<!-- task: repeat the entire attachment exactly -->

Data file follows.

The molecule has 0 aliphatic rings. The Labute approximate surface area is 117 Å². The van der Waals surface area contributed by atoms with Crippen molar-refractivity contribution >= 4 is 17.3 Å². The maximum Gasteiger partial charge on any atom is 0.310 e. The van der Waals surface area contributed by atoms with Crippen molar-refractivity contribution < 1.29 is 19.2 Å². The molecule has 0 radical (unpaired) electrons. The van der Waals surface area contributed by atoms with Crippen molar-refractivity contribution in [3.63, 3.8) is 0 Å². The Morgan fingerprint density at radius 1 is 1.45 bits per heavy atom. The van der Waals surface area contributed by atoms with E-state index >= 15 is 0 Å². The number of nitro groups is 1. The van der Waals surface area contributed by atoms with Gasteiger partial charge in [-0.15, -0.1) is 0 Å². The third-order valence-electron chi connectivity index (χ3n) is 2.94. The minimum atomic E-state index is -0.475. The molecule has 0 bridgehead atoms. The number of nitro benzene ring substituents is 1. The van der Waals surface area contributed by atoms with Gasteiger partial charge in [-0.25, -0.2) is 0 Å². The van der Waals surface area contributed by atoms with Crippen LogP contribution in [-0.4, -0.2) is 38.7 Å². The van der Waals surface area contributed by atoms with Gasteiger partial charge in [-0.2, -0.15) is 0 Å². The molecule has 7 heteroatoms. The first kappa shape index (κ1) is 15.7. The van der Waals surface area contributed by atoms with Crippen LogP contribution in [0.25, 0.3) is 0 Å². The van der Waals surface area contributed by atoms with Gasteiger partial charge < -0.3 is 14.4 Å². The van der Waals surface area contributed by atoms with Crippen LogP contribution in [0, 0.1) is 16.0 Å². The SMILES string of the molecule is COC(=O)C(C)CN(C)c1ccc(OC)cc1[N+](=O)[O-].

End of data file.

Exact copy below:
The molecule has 0 aliphatic rings. The Labute approximate surface area is 117 Å². The van der Waals surface area contributed by atoms with Crippen molar-refractivity contribution >= 4 is 17.3 Å². The maximum Gasteiger partial charge on any atom is 0.310 e. The van der Waals surface area contributed by atoms with Crippen molar-refractivity contribution < 1.29 is 19.2 Å². The molecule has 0 radical (unpaired) electrons. The van der Waals surface area contributed by atoms with Crippen molar-refractivity contribution in [3.63, 3.8) is 0 Å². The Morgan fingerprint density at radius 1 is 1.45 bits per heavy atom. The van der Waals surface area contributed by atoms with E-state index >= 15 is 0 Å². The number of nitro groups is 1. The van der Waals surface area contributed by atoms with Gasteiger partial charge in [-0.15, -0.1) is 0 Å². The third-order valence-electron chi connectivity index (χ3n) is 2.94. The minimum atomic E-state index is -0.475. The molecule has 0 bridgehead atoms. The number of nitro benzene ring substituents is 1. The van der Waals surface area contributed by atoms with Gasteiger partial charge in [-0.25, -0.2) is 0 Å². The van der Waals surface area contributed by atoms with Crippen LogP contribution in [-0.4, -0.2) is 38.7 Å². The van der Waals surface area contributed by atoms with Gasteiger partial charge in [-0.2, -0.15) is 0 Å². The molecule has 7 heteroatoms. The first kappa shape index (κ1) is 15.7. The van der Waals surface area contributed by atoms with Crippen LogP contribution in [0.25, 0.3) is 0 Å². The van der Waals surface area contributed by atoms with Gasteiger partial charge < -0.3 is 14.4 Å². The van der Waals surface area contributed by atoms with Crippen LogP contribution in [0, 0.1) is 16.0 Å². The SMILES string of the molecule is COC(=O)C(C)CN(C)c1ccc(OC)cc1[N+](=O)[O-].